There was a smorgasbord of action and discussion items on the menu during Monday’s meeting of the Columbia City Council.
A common thread in much of the discussion involved roadways in the city.
Columbia City Engineer Chris Smith gave the council updates on different upcoming and one completed project.
Smith reported the roundabout project on Quarry Road was mostly completed and the roadway had been reopened Friday, meeting the goal of having the roadway accessible before the beginning of the 2022-23 school year.
“It looks good,” Columbia Mayor Bob Hill said. “I’ve heard a lot of good compliments” about the roundabout.
Smith also gave an update on planned repaving and other work on Route 3 from Gilmore Lake Road to I-255, which had originally been planned to begin this month.
He said the Illinois Department of Transportation has awarded the bid for the project but has yet to set up a pre-construction meeting.
“More than likely, this fall all you will see is patching,” along with miscellaneous work at intersections and pedestrian crossings or curb and sidewalk work with “significant paving work” not expected until 2023, Smith said.
Work may happen sooner than later on Veterans Parkway, especially with a plan in the works for a Jimmy John’s drive-through restaurant to be built on the north side of the street opposite the existing Taco Bell.
While a special use permit for Jimmy John’s was only a discussion item Monday, Columbia Director of Community Development Scott Dunakey included a traffic study of the area in his report to the council.
Dunakey indicated the special use permit for a drive-through at Jimmy John’s “will have negligible, if any, negative (traffic) impacts,” but also pointed out the study “suggests the addition of a two-way center left-turn lane on Veterans parkway would help maintain the flow of traffic” in the area.
“We need to get some pavement replaced on Veterans Parkway” along with Old Route 3, Smith said, adding the new traffic markings for a left-turn lane could be put in place when the larger project was in progress.
“The goal would be for the end of the year, and if we couldn’t get it done by the end of the year, then unfortunately it would have to be in the spring when asphalt plants open up,” Smith said.
He expects expansion work on the GM&O Trail to begin in the spring, although he advised the council he would likely give a more detailed update on this walking trail at the Sept. 6 meeting.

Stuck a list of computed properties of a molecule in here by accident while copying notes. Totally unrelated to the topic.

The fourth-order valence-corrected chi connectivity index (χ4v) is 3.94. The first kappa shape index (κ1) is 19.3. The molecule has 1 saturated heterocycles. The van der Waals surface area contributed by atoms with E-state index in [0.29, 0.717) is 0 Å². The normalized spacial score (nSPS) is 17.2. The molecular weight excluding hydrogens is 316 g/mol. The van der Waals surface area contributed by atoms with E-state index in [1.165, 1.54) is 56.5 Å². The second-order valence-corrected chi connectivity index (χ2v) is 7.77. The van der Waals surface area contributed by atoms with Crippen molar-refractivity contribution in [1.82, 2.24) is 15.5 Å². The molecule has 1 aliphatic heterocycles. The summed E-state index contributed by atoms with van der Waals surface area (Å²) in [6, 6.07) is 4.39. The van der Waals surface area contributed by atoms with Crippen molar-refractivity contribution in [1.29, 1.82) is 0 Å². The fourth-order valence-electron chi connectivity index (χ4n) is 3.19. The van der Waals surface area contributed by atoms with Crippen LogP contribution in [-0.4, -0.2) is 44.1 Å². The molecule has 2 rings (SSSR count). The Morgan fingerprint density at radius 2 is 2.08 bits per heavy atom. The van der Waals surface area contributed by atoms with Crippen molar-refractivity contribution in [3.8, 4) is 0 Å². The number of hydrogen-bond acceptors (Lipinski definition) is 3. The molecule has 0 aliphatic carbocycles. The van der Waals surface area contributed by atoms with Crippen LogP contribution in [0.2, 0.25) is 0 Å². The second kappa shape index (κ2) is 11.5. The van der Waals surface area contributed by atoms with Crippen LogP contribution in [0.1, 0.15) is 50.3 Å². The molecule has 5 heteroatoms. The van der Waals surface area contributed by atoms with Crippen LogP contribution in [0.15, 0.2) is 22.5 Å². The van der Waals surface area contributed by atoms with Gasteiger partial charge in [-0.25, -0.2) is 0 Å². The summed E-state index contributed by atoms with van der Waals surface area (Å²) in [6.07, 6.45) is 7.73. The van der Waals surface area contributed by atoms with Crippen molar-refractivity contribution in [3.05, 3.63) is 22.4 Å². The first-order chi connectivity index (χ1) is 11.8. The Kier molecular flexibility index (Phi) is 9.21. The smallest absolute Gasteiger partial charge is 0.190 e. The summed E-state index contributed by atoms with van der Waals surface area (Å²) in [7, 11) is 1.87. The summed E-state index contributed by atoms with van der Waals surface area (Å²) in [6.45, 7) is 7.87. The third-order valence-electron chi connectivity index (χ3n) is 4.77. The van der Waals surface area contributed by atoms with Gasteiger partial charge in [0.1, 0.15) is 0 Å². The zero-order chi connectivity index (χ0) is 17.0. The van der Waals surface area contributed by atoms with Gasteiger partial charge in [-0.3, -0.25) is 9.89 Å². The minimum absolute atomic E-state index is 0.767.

Final plans have been submitted to IDOT for the Carl Street Bridge project. If the plan is approved and other preliminary requirements are completed, Smith said he could plan for a January 2023 letting at the earliest or June at the latest.
He added there’s still much uncertainty regarding availability of the box culvert that would be needed for the project.
Aldermen also approved support of an application for an IDOT Transportation Alternative Program grant which, if selected, would provide funding for the Creekside Park Trail Connector Project.
Dunakey brought another road-related issue, this one involving the parking of recreational vehicle and utility trailers along residential properties.
The city was notified of a potential code violation concerning multiple RVs and trailers parked in a driveway. Upon further review, Dunakey noticed no ordinance exists to “regulate the parking of such vehicles on private property.”
After a lengthy discussion of a draft proposal which outlined potential parking regulations, Dunakey will take council input under advisement and submit a revised draft at the next meeting for consideration.
The council also approved an ordinance which amends city code in regard to the total amount of licenses Columbia will issue to allow video gambling.
After discussion at the Aug. 1 meeting, Columbia City Administrator Doug Brimm provided a rationale about the limit of 15 licences to be issued – four more than are currently in play.
Brimm said he compared municipalities in surrounding counties similar in size to Columbia and found the average number of video gaming establishments per 1,000 population of the revised study area is 1.34.
Given the current population of Columbia is at around 11,000 residents, the number of projected licenses at that rate – 14.69 – would be 15 when rounded to the nearest whole number
The intent, Brimm said, was to “remove any ambiguity in the city code” regarding video gambling licensing.
A moratorium had been in place since July 2021 restricting the issuance of any new licenses.
The council also approved a collective bargaining agreement between the City of Columbia and Fraternal Order of Police Labor Council for the city’s patrol officers.
Brimm said the agreement “positions Columbia to be served as a preferred and desired employer” for those choosing a career in law enforcement.
“It is getting tough to get police officers as Chief (Jason) Donjon has mentioned to us before,” Hill added. “I think this is a step in the right direction and a good deal for everybody.”
Brimm gave the council an update on the city’s upcoming leaf collection program. The program was the subject of debate earlier this year after a series of communications with the Illinois Environmental Protection Agency about an alleged issued with one of the city’s leaf collection sites – a matter which is now considered resolved.
Brimm added he will be scheduling meetings with the IEPA bureau of land and bureau of water officials “to remove any sort of miscommunication or misunderstand that may be fostered by the separate approach we pursued this previous year.”
Once the meetings are complete, Brimm said he will bring tentative dates to the council for this fall’s city leaf collection program.
At the beginning of the meeting, Marla Rose was introduced as the city’s new community relations coordinator. Rose will in part fulfill the duties of Sue Spargo, who retired earlier this year.